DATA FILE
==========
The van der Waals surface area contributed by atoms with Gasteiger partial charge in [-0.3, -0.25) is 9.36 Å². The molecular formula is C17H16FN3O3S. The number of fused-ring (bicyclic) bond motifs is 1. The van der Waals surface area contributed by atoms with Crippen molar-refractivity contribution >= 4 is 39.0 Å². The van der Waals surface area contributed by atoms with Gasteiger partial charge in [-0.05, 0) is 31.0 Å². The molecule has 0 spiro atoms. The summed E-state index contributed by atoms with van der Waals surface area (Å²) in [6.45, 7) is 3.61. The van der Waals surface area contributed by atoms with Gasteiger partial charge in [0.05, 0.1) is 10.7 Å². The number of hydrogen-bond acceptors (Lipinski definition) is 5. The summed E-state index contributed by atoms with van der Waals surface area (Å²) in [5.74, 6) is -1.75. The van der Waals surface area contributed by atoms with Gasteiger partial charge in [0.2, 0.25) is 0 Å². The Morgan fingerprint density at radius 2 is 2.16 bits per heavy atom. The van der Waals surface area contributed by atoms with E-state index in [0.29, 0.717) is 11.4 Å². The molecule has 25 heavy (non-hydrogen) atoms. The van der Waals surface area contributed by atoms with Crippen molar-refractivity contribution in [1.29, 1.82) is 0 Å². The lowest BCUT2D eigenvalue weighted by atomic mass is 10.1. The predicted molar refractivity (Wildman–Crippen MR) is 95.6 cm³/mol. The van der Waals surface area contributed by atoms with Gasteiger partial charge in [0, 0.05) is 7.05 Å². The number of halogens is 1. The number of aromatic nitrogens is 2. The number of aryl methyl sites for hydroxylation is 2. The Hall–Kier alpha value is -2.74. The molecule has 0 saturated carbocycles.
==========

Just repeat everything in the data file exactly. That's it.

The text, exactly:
The van der Waals surface area contributed by atoms with Gasteiger partial charge in [-0.3, -0.25) is 9.36 Å². The molecular formula is C17H16FN3O3S. The number of fused-ring (bicyclic) bond motifs is 1. The van der Waals surface area contributed by atoms with Crippen molar-refractivity contribution >= 4 is 39.0 Å². The van der Waals surface area contributed by atoms with Gasteiger partial charge in [-0.05, 0) is 31.0 Å². The molecule has 0 spiro atoms. The summed E-state index contributed by atoms with van der Waals surface area (Å²) in [6.45, 7) is 3.61. The van der Waals surface area contributed by atoms with Gasteiger partial charge in [0.05, 0.1) is 10.7 Å². The number of hydrogen-bond acceptors (Lipinski definition) is 5. The summed E-state index contributed by atoms with van der Waals surface area (Å²) in [5.74, 6) is -1.75. The van der Waals surface area contributed by atoms with Gasteiger partial charge in [0.2, 0.25) is 0 Å². The Morgan fingerprint density at radius 2 is 2.16 bits per heavy atom. The van der Waals surface area contributed by atoms with E-state index in [0.29, 0.717) is 11.4 Å². The molecule has 25 heavy (non-hydrogen) atoms. The van der Waals surface area contributed by atoms with Crippen molar-refractivity contribution in [1.29, 1.82) is 0 Å². The lowest BCUT2D eigenvalue weighted by atomic mass is 10.1. The predicted molar refractivity (Wildman–Crippen MR) is 95.6 cm³/mol. The van der Waals surface area contributed by atoms with Gasteiger partial charge in [0, 0.05) is 7.05 Å². The number of halogens is 1. The number of aromatic nitrogens is 2. The number of aryl methyl sites for hydroxylation is 2. The Hall–Kier alpha value is -2.74. The molecule has 0 saturated carbocycles.